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Table 6 Cancer

From: Benefits and harms of medical cannabis: a scoping review of systematic reviews

Author, year Search dates; # databases searched Funding source Nstudies Illness/condition Intervention/comparator* Outcomes Conclusions from data AMSTAR-2 rating
van den Beuken-van Everdingen, 2017 [84] Jan 2005–May 2014; 3 NR 3 Cancer I: Plant-derived cannabinoids
C: placebo; THC alone
• Cancer pain: nociceptive pain, NP, and chemotherapy-induced pain
• Rate of adverse events
Only one study included CL
Tateo, 2017 [37] NR; 4 NR 8 Cancer I: Plant-based and plant-derived cannabinoids
C: Placebo; codeine; secobarbital; THC
• Pain
• Sleep disruption
• QoL
• Impression of global change
• Sensory function
• Withdrawal due to AEs
Favors intervention for pain with nabiximols (vs. placebo); reported SBS for all other interventions and outcomes. M
Smith, 2015 [40] Inception–Jan 2015; 5 Non-profit 23 Cancer I: Synthetic cannabinoids
C: Placebo; prochlorperazine; domperidone; metoclopramide
• Absence of nausea
• Absence of vomiting
• Absence of both nausea and vomiting
• participant preference
• Dysphoria
• Feeling high
• Sedation
• Withdrawal due to adverse events
• Dizziness
• Euphoria
• Hallucinations
• Postural hypotension
• Depression
• Withdrawal due to lack of efficacy
No statistically significant differences between groups for: absence of nausea, dysphoria, sedation, hallucinations, hypotension, depression, withdrawal due to lack of efficacy. Favors intervention for absence of vomiting, absence of nausea and vomiting, feeling high, withdrawal due to adverse events, dizziness, dysphoria, euphoria, patient preference
Note: mixed results based on several subgroup analyses
Phillips, 2010 [54] Inception to Feb or Mar 2008; 11 Non-profit 4 Cancer I: Plant-derived and synthetic cannabinoids
C: Prochlorperazine and metoclopramide; domperidone; prochlorperazine
• Nausea and vomiting Only one study included M
Machado Rocha, 2008 [60] Inception to Dec 2006; 5 NR 30 Cancer I: Synthetic cannabinoids
C: Placebo; neuroleptic drugs
• Anti-emetic efficacy
• Preference for drug
No statistically significant difference for anti-emetic effect of dronabinol vs. placebo, and nabilone or levonantradol vs. neuroleptics. Favors intervention for anti-emetic effect of dronabinol vs. neuroleptic and preference of drug. M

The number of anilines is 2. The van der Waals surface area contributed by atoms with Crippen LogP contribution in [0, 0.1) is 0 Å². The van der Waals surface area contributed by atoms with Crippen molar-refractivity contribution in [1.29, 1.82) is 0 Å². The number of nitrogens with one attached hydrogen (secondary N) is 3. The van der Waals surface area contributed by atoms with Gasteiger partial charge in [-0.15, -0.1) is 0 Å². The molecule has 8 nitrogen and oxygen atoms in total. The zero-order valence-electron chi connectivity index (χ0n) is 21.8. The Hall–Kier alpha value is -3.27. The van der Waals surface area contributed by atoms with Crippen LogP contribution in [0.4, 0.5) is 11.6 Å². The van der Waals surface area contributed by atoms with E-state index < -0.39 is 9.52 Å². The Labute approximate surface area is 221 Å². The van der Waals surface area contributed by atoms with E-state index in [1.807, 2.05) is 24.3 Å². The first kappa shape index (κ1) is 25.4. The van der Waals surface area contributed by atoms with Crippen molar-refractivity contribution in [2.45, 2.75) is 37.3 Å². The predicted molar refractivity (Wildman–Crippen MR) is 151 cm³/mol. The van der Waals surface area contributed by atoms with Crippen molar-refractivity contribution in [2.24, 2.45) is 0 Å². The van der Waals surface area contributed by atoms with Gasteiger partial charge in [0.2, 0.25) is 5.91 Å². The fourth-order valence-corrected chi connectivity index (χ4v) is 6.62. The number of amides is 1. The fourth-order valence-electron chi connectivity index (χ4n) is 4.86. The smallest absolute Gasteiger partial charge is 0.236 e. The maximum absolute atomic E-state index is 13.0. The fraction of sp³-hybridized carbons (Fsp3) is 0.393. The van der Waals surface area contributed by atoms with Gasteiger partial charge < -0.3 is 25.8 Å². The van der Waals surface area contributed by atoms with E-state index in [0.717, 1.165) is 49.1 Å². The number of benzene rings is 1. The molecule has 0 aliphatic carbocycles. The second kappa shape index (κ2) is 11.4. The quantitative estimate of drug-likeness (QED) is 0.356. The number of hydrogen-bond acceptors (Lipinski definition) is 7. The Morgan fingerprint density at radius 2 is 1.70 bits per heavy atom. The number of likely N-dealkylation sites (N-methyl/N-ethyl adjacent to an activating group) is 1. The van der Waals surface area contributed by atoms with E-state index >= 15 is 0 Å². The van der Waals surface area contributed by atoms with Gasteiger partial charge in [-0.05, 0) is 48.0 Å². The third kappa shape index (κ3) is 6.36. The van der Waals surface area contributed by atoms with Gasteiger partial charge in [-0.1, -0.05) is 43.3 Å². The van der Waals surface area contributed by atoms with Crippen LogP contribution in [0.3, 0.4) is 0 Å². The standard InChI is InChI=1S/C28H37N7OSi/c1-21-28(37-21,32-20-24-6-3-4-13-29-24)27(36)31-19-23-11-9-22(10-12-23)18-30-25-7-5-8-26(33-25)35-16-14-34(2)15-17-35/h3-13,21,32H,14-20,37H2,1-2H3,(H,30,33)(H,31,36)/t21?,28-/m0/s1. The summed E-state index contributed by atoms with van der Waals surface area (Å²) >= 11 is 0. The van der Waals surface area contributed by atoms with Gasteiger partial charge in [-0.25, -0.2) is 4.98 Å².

Yavuzsen, 2005 [79] Start search date varies by database to Oct 2004 NR 1 Cancer I: Plant-based cannabis alone or in combination with megestrol acetate
C: Megestrol acetate
• Weight
• Appetite
• QoL
Only one study included CL
The Belgian Health Care Knowledge Centre (KCE), 2012 [89] Dec 2011 to Aug 2012; 6 NR 4 Chemotherapy-related adverse events I: Plant-based cannabis and synthetic cannabinoids + chemo
C: Placebo (+ chemo)
• Complete response to anti-emetic therapy
• Absence of delayed nausea
• Significant delayed nausea
• Absence of delayed emesis
• QoL
• Nausea absence
• Vomiting and/or retching (mean number of episodes per week)
• Patient’s wellness
• At least one AE
• Severe AEs
• At least one treatment emerging AE
• At least one serious AE
Only one study narratively described for each outcome, except for AEs. No statistically significant difference between groups for at least one AE and severe AEs (cannabis vs. placebo.) Favors dronabinol for at least one treatment emerging AE. Favors placebo for at least one serious AE. M
American Society of Clinical Oncology, 2016 [88] Searched on Nov 5, 2014; 1 Non-profit 4 Cancer I: Plant-derived cannabinoids
C: Placebo
• Pain (NRS score)
• Worsening of nausea and vomiting
Only one study included L
SIGN, 2008 [87] 1997 to Jun 2007; 8 Government 3 Cancer I: Plant-based cannabis and plant-derived cannabinoids
C: Placebo
• NP
• Central NP
Favors intervention for NP (types of cannabis combined). Only one study included for NP (smoked cannabis) and central NP M
  1. AE adverse effect, NP neuropathic pain, NR not reported, NRS numerical rating scale, QoL quality of life, THC tetrahydrocannabinol, SIGN Scottish Intercollegiate Guidelines Network, SBS study-by-study
  2. *A colon indicates that there were separate analyses for each comparator; a “+” sign indicates placebo was combined with another comparator